In 1999, Graham Was In Favor Of Witness Testimony At Senate Impeachment Trials

JakeThomas

Sen. Lindsey Graham thought witnesses were needed to find the truth during Bill Clinton's impeachment. Now, not so much.

Senator Lindsey Graham (R-SC) supports Senate Majority Leader Mitch McConnell’s decision to forego witness testimony during President Donald Trump’s impeachment trial, but he held the opposite conviction during President Bill Clinton’s impeachment trial in 1999.

Graham said at the time that “the only way you’ll know how criminal [the president’s behavior] is to hear the people that were there. It doesn’t jump off the page.”

When the impeached president was a Democrat, Graham believed witness testimony was necessary to make the most informed decision on removal from office: “We’re looking to get the truth, the whole truth, and nothing but the truth and make a decision for the country that’s a good, sound decision. And I think you need witnesses to do that,” he said.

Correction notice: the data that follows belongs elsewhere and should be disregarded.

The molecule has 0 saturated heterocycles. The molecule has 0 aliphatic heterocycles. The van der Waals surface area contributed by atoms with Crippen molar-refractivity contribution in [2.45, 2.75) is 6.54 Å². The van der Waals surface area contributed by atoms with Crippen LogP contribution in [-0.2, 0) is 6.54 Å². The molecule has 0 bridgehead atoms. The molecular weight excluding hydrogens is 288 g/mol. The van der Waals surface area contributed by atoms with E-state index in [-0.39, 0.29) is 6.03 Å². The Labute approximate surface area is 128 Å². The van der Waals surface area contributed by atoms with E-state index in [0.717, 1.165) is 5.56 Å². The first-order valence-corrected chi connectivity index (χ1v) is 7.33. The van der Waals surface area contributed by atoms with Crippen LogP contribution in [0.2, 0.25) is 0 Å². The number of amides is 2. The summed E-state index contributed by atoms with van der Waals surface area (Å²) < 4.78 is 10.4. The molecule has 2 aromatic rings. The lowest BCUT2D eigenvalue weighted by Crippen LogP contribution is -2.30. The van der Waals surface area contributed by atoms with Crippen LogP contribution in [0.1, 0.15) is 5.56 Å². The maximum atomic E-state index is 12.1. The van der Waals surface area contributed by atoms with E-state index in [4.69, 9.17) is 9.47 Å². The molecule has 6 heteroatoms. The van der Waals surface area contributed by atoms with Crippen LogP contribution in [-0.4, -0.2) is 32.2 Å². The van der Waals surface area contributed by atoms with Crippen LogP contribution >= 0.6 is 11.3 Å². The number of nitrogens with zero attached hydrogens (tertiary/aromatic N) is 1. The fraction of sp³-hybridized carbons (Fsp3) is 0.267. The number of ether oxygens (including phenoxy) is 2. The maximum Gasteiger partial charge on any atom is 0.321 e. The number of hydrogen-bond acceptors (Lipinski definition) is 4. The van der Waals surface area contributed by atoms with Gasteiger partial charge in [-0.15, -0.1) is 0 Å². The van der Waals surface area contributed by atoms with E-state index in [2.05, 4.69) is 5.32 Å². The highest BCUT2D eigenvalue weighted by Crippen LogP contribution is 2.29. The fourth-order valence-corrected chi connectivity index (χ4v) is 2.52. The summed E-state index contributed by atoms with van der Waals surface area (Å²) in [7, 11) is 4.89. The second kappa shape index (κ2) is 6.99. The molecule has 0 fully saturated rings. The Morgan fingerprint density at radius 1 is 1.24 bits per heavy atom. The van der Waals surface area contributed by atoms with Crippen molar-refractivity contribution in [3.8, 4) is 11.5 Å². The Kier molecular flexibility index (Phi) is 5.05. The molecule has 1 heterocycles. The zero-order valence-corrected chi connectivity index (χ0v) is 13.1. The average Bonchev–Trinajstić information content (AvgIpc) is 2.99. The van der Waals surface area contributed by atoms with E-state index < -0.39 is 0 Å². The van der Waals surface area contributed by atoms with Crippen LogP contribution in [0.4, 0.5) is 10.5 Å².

Now that it is Trump facing possible removal, the lawmaker’s tune has changed on virtually every aspect — including allowing witnesses at trial.

“I don't really need to hear a lot of witnesses,” Graham said last month of reaching his decision on impeachment. He went on to state that he is ready to acquit the president without hearing further evidence in the case against Trump.

Watch Graham’s 1999 remarks:

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